The Lawyer Africa Elite 2014 features an in-depth look at 46 leading independent firms’ strategies in 15 key sub-Saharan jurisdictions, as well as the views of in-house counsel from some of Africa’s largest companies... Read more
This year, The Lawyer’s annual ranking of the largest UK law firms by turnover is available as an interactive, digital benchmarking tool. For the first time this will allow you to manipulate each data set against the metrics of your choice.
Jackson reforms spark ABS revolution in personal injury sector
It has been only a week since the Jackson reforms were implemented, but already the impact is being felt in the ABS sector. Last week insurance group Ageas UK agreed to form an ABS partnership with Cardiff’s NewLaw, while motoring giant RAC dipped its toe in the legal sector, laying the foundations for a deal with Quindell Portfolio.
It is the start of a revolution in how the personal injury (PI) business model operates. The loss of referral fee income and prevention of after-the-event legal expenses recoverability has forced volume outfits to look again at how their model operates.
For insurers with big books of personal lines motor business the income gap needs to be plugged and the most effective way of doing that is partnering with law firms.
RAC, with its 7 million members, has the capacity to make a decent profit out of its volume business. Its decision to outsource PI work to Quindell - which acquired PI firms Silverbeck Rymer and Pinto Potts as well as a raft of other PI-associated businesses last year - is a smart one.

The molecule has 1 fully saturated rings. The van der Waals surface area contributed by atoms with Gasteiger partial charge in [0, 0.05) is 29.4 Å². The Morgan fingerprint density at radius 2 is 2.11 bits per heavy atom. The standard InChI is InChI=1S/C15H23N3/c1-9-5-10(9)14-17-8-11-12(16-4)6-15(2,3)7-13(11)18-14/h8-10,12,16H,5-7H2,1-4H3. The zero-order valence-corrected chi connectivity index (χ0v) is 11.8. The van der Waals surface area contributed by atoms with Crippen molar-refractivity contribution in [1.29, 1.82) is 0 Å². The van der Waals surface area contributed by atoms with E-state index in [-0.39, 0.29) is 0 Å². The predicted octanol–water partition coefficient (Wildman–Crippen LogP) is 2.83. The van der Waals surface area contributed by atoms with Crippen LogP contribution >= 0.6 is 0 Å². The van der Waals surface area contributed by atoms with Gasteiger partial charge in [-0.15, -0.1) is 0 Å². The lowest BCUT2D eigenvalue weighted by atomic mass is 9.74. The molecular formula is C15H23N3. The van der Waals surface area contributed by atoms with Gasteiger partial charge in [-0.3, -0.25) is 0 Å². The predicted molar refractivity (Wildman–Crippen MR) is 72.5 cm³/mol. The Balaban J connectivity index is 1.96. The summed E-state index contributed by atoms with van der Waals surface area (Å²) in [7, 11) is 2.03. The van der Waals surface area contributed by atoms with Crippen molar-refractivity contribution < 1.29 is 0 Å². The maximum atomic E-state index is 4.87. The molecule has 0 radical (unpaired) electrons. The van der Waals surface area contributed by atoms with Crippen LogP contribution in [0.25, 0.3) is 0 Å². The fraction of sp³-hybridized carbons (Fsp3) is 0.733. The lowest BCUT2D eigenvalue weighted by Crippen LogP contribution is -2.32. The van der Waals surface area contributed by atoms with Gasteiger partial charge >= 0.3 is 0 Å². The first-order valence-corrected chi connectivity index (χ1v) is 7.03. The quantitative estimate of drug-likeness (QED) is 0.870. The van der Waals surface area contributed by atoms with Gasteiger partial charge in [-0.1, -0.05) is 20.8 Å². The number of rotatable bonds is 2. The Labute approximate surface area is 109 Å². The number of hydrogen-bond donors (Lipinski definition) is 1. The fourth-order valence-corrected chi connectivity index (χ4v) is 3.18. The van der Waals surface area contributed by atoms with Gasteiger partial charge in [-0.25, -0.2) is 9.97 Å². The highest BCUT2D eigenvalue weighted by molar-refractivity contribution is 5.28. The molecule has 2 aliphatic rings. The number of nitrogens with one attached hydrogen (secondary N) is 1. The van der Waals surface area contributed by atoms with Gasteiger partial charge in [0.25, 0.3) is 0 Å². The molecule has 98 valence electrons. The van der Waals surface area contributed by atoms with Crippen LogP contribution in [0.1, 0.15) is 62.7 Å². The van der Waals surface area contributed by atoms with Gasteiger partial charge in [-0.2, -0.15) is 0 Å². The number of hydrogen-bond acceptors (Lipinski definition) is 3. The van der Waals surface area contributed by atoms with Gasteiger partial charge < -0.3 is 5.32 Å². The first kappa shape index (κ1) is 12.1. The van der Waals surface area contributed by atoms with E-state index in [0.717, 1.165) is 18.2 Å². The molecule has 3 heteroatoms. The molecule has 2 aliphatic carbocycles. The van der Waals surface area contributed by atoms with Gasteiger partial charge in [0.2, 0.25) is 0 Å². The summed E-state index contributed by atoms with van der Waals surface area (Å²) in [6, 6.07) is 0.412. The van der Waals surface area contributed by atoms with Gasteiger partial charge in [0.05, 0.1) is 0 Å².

Quindell has issued warrants for more than 250 million shares to RAC valued at £0.13 each, the equivalent of a £32.5m shareholding. This would give RAC a financial interest in Quindell.
In effect, RAC is keeping its options open, but the onus will be on Quindell to make the model work and to do this it needs to ‘stack them high and sell them cheap’.
Should it be successful in attracting a permanent investment from RAC, it will give the motoring giant a larger proportion of the PI claims market.
Quindell chief executive Rob Terry is upbeat, claiming the win is the first of many to be announced.
Quindell and NewLaw are not the only ABSs to have made waves in the past week. Parabis, the ABS backed by private equity house Duke Street, last week opened a second base in Scotland with a team from Brodies. It, too, wants a slice of the claimant market.
The forecast? Change and expansion at the top of the market, the emergence of top-level partnerships and consolidation.